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A Look At OpenStreetMap's TIGER Data Exported To A Garmin GPS

Rich at GPS Tracklog cites OpenStreetMap’s recently-completed importation of the TIGER road data for the US, and challenges me to take a look at exporting it to a Garmin GPS (based on this post, I assume). OK, sure.

TIGER is a dataset produced by the US Census; from the website:

The TIGER/Line files are a digital database of geographic features, such as roads, railroads, rivers, lakes, legal boundaries, census statistical boundaries, etc. covering the entire United States. The data base contains information about these features such as their location in latitude and longitude, the name, the type of feature, address ranges for most streets, the geographic relationship to other features, and other related information. They are the public product created from the Census Bureau’s TIGER database.

TIGER data was originally intended to aid the official US Census, mandated every 10 years by the US Constitution. For those purposes, the data didn’t need to be created with an exceptionally high degree of accuracy, and it wasn’t. While the US Census is working on improving the spatial accuracy of the data, it isn’t complete or fully accurate yet, and you should keep that in mind if you plan to use the data for navigation.

The process for downloading OpenStreetMap (OSM) data and converting it to Garmin’s .img format is unchanged from this post, though you should make sure you have the latest versions of both the JOSM and mkgmap applications (as I discovered, older versions may not work). I downloaded data from my neighborhood, and overlaid it on top of an aerial photo:


Most of the streets that actually exist are mapped in TIGER, and the topology is accurate, but you can see that for a fair number of streets, the TIGER data doesn’t match exactly. In addition, there are some streets missing (see the upper-left hand corner), and also some roads plotted that don’t actually exist (mid to lower left-hand corner). But that’s not just a problem with TIGER; while Google Earth shows the roads in the upper-left-hand-corner correctly, it also plots those non-existent roads on the left as well. And using the JOSM application, you can correct a map, adding or deleting features, then upload those corrections to the OpenStreetMap project (though when I tried, the process hung on me).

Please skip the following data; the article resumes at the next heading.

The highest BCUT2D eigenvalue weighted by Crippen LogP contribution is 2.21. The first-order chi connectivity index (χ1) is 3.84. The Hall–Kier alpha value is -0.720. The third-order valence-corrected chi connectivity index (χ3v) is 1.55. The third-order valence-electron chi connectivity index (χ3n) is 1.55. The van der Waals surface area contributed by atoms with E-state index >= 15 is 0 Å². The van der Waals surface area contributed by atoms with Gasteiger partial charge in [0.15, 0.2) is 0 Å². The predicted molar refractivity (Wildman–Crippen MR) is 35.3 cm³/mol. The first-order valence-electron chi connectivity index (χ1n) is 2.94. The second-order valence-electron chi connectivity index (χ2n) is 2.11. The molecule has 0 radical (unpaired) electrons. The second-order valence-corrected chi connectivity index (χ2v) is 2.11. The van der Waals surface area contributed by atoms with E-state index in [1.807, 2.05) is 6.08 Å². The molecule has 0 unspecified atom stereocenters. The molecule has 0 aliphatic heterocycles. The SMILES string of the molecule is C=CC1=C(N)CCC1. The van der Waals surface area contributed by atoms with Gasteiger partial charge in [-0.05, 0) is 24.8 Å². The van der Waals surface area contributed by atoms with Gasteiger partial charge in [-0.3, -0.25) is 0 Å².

Here are screenshots of some of this TIGER road data loaded into my Garmin on the left, and the corresponding area in MetroGuide 4 loaded on the right:

OSM Metroguide
OSM TIGER Data Garmin MetroGuide Data

There are minor differences between the two, including labeling and road shapes. Driving around my neighborhood with both maps, it was clear that the Garmin data was more accurate than the OSM positionally, even though it’s substantially older (circa 2001). And OSM data doesn’t offer autorouting, as does MetroGuide 4 and the newer Garmin CityNavigator products. Still, the OSM data is more than good enough to let you navigate an area, you can’t beat the price, and you can help the OpenStreetMap project fix the accuracy issues yourself by correcting the map and uploading the changes.

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2 Responses to “A Look At OpenStreetMap's TIGER Data Exported To A Garmin GPS”

  1. 1 Ben Mathews

    Works great, thanks.

  2. 2 Gavin

    I’ve used TIGER data over the years in GIS and found that in some rural areas, it can be spot on or egregiously wrong, but quite imaginative. So buyer beware, I guess. Not really different than the reguritated TIGER pay-to-map data in MapSource and MapSend for Magellan.

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